Lawton-Forsyth notes that the competition is changing. She explains, “When we price our services, we are no longer competing solely against other printers—we are offering agency-oriented services. Print service providers understand the price of print, but effectively building out your business model in today’s market requires a comprehension of how agencies price more advanced marketing services.”

McNerney shares this sentiment. He states, “You do need to understand the competition. When we create a solution, we look at competitive pricing in the market. Next, we look at the added value that we deliver. We don’t want to be a commodity pricer.” 

3.   Communicate Your Value

When it comes to value-based pricing, service providers must rely on good communication and interviewing skills as well as feedback from prospects to arrive at a fair price. McNerney elaborates, “We will ask the client what results they want to see from the campaign or marketing initiative. The results will be a combination of quantifiable dollars saved or gained, such as headcount reduction or increased sales, plus intangibles like peace of mind, improved reputation, and/or reduced risk. If you’re running a new customer acquisition program, you will want to understand the value of an incremental sale. Once we understand the economic benefit to the client, we can translate that into a value proposition that can be delivered and priced accordingly.”

Lawton-Forsyth asserts, “Customers need to be educated. We encourage them to try new communication techniques that will help them drive their businesses more effectively. As part of the education process, we share case histories, business examples, and market research data to illustrate how and why personalized direct mail and integrated marketing will work for them.”

4.   Translate Value into Price and Business Results

Savvy print/marketing service providers have discovered that customers are often able—and willing—to pay a higher price for a bundle of products/services if they perceive an added value. Once you have established the economic worth of value-added capabilities, or have at least initiated a discussion about what that worth might be, you will no longer need to justify any price premium for your offerings in relation to the competition. Instead, you can promote the services in concert with the associated added value that you deliver. You can also argue that your lower-priced competitors are actually overpriced because the lower cost of their offerings will not offset the value lost by not selecting your option.

Lawton-Forsyth states, “We provide a statement of work with each proposal that describes our comprehensive solution. It highlights the level of support we provide, a complete implementation plan for their specific project, and a bundled price. By taking this approach, our clients can focus on the totality of the Lawton value proposition rather than the price of each service. Throughout the entire sales process, we are continually articulating why our offerings are different.”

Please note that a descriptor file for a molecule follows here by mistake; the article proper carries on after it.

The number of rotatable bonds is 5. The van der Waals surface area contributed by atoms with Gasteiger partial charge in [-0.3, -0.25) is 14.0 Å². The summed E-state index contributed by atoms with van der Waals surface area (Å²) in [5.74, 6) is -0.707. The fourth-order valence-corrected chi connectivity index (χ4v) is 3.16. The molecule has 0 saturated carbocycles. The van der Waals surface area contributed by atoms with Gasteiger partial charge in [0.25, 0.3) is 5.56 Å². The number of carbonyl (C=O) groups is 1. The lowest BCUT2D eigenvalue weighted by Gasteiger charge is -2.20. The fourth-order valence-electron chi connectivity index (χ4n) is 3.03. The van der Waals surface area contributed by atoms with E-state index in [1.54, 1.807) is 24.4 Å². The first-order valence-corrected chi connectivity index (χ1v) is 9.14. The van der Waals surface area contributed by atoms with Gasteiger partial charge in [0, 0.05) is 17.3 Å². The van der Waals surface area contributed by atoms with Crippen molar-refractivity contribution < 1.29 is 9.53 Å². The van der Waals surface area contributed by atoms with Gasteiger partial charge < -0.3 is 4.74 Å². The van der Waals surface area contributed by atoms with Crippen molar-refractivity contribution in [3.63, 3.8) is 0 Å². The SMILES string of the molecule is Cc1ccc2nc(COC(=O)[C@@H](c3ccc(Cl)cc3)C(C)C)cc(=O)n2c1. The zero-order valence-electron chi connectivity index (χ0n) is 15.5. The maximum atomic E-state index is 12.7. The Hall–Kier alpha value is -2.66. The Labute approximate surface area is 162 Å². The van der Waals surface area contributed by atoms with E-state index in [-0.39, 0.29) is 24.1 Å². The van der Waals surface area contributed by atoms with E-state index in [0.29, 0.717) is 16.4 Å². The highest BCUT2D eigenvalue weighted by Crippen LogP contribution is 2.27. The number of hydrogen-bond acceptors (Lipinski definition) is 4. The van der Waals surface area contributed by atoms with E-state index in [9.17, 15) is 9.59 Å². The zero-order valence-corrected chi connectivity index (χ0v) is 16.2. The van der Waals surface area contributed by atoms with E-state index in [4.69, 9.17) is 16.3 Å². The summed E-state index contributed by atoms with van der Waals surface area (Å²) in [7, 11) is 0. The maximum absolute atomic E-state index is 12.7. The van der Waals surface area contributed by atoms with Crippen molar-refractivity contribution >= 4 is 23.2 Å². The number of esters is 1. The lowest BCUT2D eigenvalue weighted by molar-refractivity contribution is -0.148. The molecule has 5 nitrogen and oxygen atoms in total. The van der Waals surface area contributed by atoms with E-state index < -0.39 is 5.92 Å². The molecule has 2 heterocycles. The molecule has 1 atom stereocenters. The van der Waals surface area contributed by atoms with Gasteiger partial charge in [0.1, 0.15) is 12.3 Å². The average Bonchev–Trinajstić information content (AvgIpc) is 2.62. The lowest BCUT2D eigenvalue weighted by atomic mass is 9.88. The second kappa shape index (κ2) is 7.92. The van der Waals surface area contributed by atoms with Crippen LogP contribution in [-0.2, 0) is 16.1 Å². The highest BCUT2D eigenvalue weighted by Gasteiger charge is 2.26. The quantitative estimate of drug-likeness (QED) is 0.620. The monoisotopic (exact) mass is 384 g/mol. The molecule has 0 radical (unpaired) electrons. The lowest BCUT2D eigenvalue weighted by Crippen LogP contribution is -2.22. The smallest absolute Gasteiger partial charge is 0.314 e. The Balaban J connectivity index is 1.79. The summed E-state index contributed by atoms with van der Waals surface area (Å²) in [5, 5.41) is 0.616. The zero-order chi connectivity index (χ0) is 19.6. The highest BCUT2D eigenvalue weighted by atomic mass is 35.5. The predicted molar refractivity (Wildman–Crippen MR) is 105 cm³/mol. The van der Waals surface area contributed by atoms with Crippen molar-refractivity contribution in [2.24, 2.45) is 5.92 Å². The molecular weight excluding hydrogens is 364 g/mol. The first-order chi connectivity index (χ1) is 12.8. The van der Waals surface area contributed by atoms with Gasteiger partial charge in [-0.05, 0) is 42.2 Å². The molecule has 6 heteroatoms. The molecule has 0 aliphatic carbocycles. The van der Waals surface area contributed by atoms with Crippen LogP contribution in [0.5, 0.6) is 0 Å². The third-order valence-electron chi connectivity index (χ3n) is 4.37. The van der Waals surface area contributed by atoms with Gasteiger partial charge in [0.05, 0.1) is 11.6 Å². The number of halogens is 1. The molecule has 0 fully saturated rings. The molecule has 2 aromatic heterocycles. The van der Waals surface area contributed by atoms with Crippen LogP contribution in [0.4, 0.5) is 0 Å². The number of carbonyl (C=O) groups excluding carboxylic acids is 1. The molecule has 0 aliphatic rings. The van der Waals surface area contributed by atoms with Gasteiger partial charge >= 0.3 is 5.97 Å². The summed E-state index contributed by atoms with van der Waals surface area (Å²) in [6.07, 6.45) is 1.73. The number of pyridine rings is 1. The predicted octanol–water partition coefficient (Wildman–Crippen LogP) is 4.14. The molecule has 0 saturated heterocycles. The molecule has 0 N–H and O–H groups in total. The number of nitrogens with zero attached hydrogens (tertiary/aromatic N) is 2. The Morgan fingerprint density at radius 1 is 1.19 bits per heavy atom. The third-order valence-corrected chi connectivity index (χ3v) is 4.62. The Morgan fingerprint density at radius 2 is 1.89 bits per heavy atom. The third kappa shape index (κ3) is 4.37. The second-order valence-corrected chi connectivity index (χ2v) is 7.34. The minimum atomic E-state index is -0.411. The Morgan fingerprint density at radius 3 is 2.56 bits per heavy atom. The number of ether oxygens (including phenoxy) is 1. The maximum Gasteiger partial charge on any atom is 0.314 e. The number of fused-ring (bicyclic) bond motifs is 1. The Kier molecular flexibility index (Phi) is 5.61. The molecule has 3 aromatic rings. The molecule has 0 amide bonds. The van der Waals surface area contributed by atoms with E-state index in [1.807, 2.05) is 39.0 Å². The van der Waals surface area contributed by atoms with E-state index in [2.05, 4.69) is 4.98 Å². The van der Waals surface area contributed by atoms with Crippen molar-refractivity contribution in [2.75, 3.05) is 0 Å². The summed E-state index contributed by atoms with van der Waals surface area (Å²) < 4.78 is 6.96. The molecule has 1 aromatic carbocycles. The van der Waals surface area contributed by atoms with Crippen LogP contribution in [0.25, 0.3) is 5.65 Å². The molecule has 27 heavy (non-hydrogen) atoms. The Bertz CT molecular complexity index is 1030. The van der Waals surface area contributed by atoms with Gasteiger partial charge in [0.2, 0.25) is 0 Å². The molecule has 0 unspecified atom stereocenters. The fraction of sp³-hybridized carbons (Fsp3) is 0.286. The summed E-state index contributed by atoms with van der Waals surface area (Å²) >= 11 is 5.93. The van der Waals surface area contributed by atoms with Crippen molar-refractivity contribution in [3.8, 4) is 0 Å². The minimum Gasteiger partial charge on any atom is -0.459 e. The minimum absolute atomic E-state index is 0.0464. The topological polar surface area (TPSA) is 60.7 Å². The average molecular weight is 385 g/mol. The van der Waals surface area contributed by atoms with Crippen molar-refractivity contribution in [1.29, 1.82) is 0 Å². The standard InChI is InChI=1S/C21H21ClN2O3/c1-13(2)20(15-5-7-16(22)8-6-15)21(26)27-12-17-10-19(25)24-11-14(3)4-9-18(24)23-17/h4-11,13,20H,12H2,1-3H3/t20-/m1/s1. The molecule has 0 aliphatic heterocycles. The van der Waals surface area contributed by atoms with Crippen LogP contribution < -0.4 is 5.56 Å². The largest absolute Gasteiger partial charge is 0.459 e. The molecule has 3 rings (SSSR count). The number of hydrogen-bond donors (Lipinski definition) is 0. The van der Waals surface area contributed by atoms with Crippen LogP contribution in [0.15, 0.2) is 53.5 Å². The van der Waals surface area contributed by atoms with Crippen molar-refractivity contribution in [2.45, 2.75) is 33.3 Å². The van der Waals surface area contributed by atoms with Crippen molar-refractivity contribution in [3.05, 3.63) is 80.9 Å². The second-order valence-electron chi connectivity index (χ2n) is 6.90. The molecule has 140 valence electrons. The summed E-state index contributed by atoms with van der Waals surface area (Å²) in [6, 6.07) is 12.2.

McNerney works to formalize the ROI in economic terms when he presents a proposal with pricing. He explains, “If the customer’s business objective is to achieve $6 million in incremental sales, spending $250K on a marketing campaign is reasonable. Establishing your value in dollars and cents is important. Once we’ve had a successful campaign that meets the client’s expected business results, they will have a lot of confidence in us. This creates the opportunity to cross-sell even more services, increases client loyalty, and improves long-term profitability.”

The Bottom Line

As today’s print/marketing service providers continue to expand their offerings, it’s critical to be paid for value-add in the eyes of customers. Service providers must clearly identify their value-added capabilities and create key points of differentiation from market competitors. The printing industry has historically relied on a manufacturing labor-oriented business model that sells based on price, but today’s business model is different. Service providers must shift the conversation from “print product produced” to “value delivered to the customer.” It’s time to change the conversation and the culture!


 

A digital printing and publishing pioneer, marketing expert and Group Director at InfoTrends, Barbara Pellow helps companies develop multi-media strategies that ride the information wave. Barb brings the knowledge and skills to help companies expand and grow business opportunity.

Please offer your feedback to Barb. She can be reached at barb_pellow@infotrends.com